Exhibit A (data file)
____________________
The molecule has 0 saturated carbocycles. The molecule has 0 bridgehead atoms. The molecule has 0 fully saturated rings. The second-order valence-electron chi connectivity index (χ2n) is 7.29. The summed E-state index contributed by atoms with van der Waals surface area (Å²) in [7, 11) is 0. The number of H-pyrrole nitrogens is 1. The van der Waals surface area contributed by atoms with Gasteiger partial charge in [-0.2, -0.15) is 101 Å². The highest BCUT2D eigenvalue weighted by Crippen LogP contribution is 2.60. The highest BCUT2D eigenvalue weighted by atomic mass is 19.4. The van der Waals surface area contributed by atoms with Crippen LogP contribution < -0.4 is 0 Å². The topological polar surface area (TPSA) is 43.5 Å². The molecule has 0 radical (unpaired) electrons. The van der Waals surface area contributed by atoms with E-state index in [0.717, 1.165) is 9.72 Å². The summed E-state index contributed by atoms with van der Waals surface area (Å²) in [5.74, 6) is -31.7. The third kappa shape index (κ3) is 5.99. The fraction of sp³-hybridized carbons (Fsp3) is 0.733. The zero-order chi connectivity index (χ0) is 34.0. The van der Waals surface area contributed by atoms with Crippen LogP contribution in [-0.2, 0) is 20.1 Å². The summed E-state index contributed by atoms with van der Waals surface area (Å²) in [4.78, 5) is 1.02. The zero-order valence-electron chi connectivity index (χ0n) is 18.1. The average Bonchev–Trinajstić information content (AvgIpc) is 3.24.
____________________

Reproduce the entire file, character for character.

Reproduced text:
The molecule has 0 saturated carbocycles. The molecule has 0 bridgehead atoms. The molecule has 0 fully saturated rings. The second-order valence-electron chi connectivity index (χ2n) is 7.29. The summed E-state index contributed by atoms with van der Waals surface area (Å²) in [7, 11) is 0. The number of H-pyrrole nitrogens is 1. The van der Waals surface area contributed by atoms with Gasteiger partial charge in [-0.2, -0.15) is 101 Å². The highest BCUT2D eigenvalue weighted by Crippen LogP contribution is 2.60. The highest BCUT2D eigenvalue weighted by atomic mass is 19.4. The van der Waals surface area contributed by atoms with Crippen LogP contribution < -0.4 is 0 Å². The topological polar surface area (TPSA) is 43.5 Å². The molecule has 0 radical (unpaired) electrons. The van der Waals surface area contributed by atoms with E-state index in [0.717, 1.165) is 9.72 Å². The summed E-state index contributed by atoms with van der Waals surface area (Å²) in [5.74, 6) is -31.7. The third kappa shape index (κ3) is 5.99. The fraction of sp³-hybridized carbons (Fsp3) is 0.733. The zero-order chi connectivity index (χ0) is 34.0. The van der Waals surface area contributed by atoms with Crippen LogP contribution in [-0.2, 0) is 20.1 Å². The summed E-state index contributed by atoms with van der Waals surface area (Å²) in [4.78, 5) is 1.02. The zero-order valence-electron chi connectivity index (χ0n) is 18.1. The average Bonchev–Trinajstić information content (AvgIpc) is 3.24.